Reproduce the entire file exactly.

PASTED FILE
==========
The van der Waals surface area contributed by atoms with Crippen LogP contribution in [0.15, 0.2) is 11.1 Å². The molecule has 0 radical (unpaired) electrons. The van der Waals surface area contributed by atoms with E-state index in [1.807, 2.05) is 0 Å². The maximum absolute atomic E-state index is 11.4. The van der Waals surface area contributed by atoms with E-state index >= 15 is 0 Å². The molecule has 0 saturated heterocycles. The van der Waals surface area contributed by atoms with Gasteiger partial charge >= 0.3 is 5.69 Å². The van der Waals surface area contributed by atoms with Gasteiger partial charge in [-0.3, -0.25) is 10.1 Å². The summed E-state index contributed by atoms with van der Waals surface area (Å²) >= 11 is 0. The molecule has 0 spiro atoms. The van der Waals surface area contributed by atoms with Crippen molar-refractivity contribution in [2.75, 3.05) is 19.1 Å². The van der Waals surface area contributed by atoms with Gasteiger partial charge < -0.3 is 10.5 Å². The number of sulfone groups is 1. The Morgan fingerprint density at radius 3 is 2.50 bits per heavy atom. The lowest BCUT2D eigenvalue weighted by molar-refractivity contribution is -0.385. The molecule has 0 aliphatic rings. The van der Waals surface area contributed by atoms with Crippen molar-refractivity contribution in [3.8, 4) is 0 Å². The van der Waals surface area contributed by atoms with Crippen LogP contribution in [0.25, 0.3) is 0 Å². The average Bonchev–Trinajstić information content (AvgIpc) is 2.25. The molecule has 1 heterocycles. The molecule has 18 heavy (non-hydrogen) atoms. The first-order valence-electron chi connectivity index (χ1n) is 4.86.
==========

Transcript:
The van der Waals surface area contributed by atoms with Crippen LogP contribution in [0.15, 0.2) is 11.1 Å². The molecule has 0 radical (unpaired) electrons. The van der Waals surface area contributed by atoms with E-state index in [1.807, 2.05) is 0 Å². The maximum absolute atomic E-state index is 11.4. The van der Waals surface area contributed by atoms with E-state index >= 15 is 0 Å². The molecule has 0 saturated heterocycles. The van der Waals surface area contributed by atoms with Gasteiger partial charge >= 0.3 is 5.69 Å². The van der Waals surface area contributed by atoms with Gasteiger partial charge in [-0.3, -0.25) is 10.1 Å². The summed E-state index contributed by atoms with van der Waals surface area (Å²) >= 11 is 0. The molecule has 0 spiro atoms. The van der Waals surface area contributed by atoms with Crippen molar-refractivity contribution in [2.75, 3.05) is 19.1 Å². The van der Waals surface area contributed by atoms with Gasteiger partial charge < -0.3 is 10.5 Å². The number of sulfone groups is 1. The Morgan fingerprint density at radius 3 is 2.50 bits per heavy atom. The lowest BCUT2D eigenvalue weighted by molar-refractivity contribution is -0.385. The molecule has 0 aliphatic rings. The van der Waals surface area contributed by atoms with Crippen molar-refractivity contribution in [3.8, 4) is 0 Å². The van der Waals surface area contributed by atoms with Crippen LogP contribution in [0.25, 0.3) is 0 Å². The average Bonchev–Trinajstić information content (AvgIpc) is 2.25. The molecule has 1 heterocycles. The molecule has 18 heavy (non-hydrogen) atoms. The first-order valence-electron chi connectivity index (χ1n) is 4.86.